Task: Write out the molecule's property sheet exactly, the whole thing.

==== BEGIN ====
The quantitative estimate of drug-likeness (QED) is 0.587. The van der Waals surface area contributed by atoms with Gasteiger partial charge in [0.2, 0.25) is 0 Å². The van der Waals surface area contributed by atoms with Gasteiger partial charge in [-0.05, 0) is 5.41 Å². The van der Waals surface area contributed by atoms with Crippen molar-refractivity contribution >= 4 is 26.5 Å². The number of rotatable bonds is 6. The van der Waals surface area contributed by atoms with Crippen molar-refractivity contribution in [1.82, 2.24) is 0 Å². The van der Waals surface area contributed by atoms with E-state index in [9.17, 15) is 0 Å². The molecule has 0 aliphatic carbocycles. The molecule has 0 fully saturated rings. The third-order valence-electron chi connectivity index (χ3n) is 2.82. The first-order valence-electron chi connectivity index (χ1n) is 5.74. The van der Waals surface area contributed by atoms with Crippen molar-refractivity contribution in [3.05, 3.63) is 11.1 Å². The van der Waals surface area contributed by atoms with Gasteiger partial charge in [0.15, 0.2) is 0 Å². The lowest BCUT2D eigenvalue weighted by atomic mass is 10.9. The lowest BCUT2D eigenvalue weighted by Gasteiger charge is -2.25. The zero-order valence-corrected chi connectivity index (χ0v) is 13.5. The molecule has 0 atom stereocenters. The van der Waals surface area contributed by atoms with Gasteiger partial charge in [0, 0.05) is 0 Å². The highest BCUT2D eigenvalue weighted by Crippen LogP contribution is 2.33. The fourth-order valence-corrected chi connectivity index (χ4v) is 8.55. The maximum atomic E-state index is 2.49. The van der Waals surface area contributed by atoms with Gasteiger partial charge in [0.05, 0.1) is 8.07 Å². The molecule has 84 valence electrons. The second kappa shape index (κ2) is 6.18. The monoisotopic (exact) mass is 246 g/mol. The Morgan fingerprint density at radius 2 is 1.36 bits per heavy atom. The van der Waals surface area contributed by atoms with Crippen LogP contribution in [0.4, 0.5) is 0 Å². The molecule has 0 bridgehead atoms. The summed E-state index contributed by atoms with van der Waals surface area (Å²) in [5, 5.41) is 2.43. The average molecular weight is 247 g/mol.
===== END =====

The quantitative estimate of drug-likeness (QED) is 0.587. The van der Waals surface area contributed by atoms with Gasteiger partial charge in [0.2, 0.25) is 0 Å². The van der Waals surface area contributed by atoms with Gasteiger partial charge in [-0.05, 0) is 5.41 Å². The van der Waals surface area contributed by atoms with Crippen molar-refractivity contribution >= 4 is 26.5 Å². The number of rotatable bonds is 6. The van der Waals surface area contributed by atoms with Crippen molar-refractivity contribution in [1.82, 2.24) is 0 Å². The van der Waals surface area contributed by atoms with E-state index in [9.17, 15) is 0 Å². The molecule has 0 aliphatic carbocycles. The molecule has 0 fully saturated rings. The third-order valence-electron chi connectivity index (χ3n) is 2.82. The first-order valence-electron chi connectivity index (χ1n) is 5.74. The van der Waals surface area contributed by atoms with Crippen molar-refractivity contribution in [3.05, 3.63) is 11.1 Å². The van der Waals surface area contributed by atoms with Gasteiger partial charge in [0.15, 0.2) is 0 Å². The lowest BCUT2D eigenvalue weighted by atomic mass is 10.9. The lowest BCUT2D eigenvalue weighted by Gasteiger charge is -2.25. The zero-order valence-corrected chi connectivity index (χ0v) is 13.5. The molecule has 0 atom stereocenters. The van der Waals surface area contributed by atoms with Gasteiger partial charge in [0, 0.05) is 0 Å². The highest BCUT2D eigenvalue weighted by Crippen LogP contribution is 2.33. The fourth-order valence-corrected chi connectivity index (χ4v) is 8.55. The maximum atomic E-state index is 2.49. The van der Waals surface area contributed by atoms with Gasteiger partial charge in [0.05, 0.1) is 8.07 Å². The molecule has 84 valence electrons. The second kappa shape index (κ2) is 6.18. The monoisotopic (exact) mass is 246 g/mol. The Morgan fingerprint density at radius 2 is 1.36 bits per heavy atom. The van der Waals surface area contributed by atoms with Crippen LogP contribution in [0.4, 0.5) is 0 Å². The molecule has 0 bridgehead atoms. The summed E-state index contributed by atoms with van der Waals surface area (Å²) in [5, 5.41) is 2.43. The average molecular weight is 247 g/mol.